They are in some ways similar to Western cell groups (small groups), a notable component of many Pentecostal and some Protestant churches. Base Christian communities believe in helping people whose lives have been destroyed. Over 120,000 new churches have been set up to help the poor. The Base Christian communities follow the word of God and stand by the poor, they believe in helping the helpless. The Base Christian communities work to fulfill Christ’s purpose to proclaim good news to the poor, tell them of hope, and to remind all people that there is always someone loving them somewhere, and that they still have a chance in life.

A Base Christian community is a group of people who join together to study the Bible, and then act according to social justice oriented from of Christianity especially popular among the third world and the poor.

This post reminds me of a passage from my book. No, not that one. The new one, which should be out… sometime this year.

“He talked about what he found,” Nate continues, “but more specifically we talked about Abraham. How God worked in his life and the path he had for him.”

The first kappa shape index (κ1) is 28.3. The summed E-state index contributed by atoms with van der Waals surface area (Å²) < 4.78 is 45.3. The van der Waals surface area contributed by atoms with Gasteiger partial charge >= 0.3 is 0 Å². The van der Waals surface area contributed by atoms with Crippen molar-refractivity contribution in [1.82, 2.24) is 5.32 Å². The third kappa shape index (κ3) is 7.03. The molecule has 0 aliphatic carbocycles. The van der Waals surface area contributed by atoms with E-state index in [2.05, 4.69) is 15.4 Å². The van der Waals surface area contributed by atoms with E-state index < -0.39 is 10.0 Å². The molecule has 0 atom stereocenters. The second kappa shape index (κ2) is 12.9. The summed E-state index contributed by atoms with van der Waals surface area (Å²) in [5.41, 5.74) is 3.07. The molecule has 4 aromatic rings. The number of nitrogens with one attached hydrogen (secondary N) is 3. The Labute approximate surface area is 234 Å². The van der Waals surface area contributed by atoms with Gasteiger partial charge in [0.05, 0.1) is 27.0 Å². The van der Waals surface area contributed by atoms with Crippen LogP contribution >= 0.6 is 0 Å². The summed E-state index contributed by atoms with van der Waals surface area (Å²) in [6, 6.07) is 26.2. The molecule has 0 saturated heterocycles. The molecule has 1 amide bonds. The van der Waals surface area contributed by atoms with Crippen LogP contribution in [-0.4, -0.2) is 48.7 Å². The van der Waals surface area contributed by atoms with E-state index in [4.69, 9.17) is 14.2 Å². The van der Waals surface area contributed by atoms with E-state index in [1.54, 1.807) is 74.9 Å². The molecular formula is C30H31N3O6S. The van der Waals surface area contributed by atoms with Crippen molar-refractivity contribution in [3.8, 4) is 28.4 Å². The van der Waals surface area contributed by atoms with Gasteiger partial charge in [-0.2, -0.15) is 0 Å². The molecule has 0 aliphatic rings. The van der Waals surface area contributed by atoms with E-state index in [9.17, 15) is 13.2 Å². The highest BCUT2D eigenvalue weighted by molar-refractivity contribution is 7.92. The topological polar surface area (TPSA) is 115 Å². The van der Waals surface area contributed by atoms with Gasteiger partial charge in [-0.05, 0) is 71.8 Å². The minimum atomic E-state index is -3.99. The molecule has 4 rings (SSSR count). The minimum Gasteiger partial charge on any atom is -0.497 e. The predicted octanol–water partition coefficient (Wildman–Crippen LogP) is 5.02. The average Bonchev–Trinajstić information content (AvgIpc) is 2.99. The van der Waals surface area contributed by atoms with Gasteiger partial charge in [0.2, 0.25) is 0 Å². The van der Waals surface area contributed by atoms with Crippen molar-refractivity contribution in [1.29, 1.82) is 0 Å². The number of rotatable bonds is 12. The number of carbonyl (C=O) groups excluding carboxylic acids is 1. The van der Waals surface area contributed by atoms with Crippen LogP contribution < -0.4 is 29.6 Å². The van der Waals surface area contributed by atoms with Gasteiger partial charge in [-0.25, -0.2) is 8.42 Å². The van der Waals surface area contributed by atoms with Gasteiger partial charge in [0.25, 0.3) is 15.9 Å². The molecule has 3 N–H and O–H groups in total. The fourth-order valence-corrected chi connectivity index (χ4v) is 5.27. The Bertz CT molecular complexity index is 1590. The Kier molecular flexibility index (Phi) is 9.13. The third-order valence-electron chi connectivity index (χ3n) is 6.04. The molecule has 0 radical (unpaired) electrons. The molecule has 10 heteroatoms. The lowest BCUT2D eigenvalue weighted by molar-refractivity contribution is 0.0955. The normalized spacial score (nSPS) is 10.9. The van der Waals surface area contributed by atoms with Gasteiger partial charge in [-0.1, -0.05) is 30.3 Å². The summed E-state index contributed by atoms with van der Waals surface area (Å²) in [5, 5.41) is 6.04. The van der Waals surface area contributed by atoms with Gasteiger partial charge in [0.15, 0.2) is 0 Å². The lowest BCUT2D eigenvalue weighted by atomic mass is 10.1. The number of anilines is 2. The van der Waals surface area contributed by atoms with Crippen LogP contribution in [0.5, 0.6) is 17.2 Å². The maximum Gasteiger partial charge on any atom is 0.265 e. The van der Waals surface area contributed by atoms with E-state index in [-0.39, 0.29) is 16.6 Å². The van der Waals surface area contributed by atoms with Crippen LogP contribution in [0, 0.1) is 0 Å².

“For four days? This is what you talked about?”
“That’s what I said!” Karl exclaims.
“Basically. I mean we talked about other things too. And I took part in a gathering he has every week with some others in the area.”
“What kind of gathering?” Karl asks.
“Well, apparently about two years after he moved up there he realized he kept running into people who were fed up with a lot of church stuff, but really were seeking God. They felt alone and lost. Joe and these people started having a weekly conversation at McDonalds. These conversations kind of took shape. Joe doesn’t call it a church or anything special, but it sounds a lot like what we’re doing with the Upper Room. They’ve been meeting for about fifteen years or so.”
“Fifteen years.” Lisa says. “I thought we were doing something new.”
“Ha!” Nate laughed. “New to us I guess. I made the same point. Joe laughed and said, ‘What? You think you’re the first one the Spirit has ever worked in? God works, Nate, in a lot of places, even if he doesn’t always get newspaper and magazine advertisements about the work.’ I laughed.”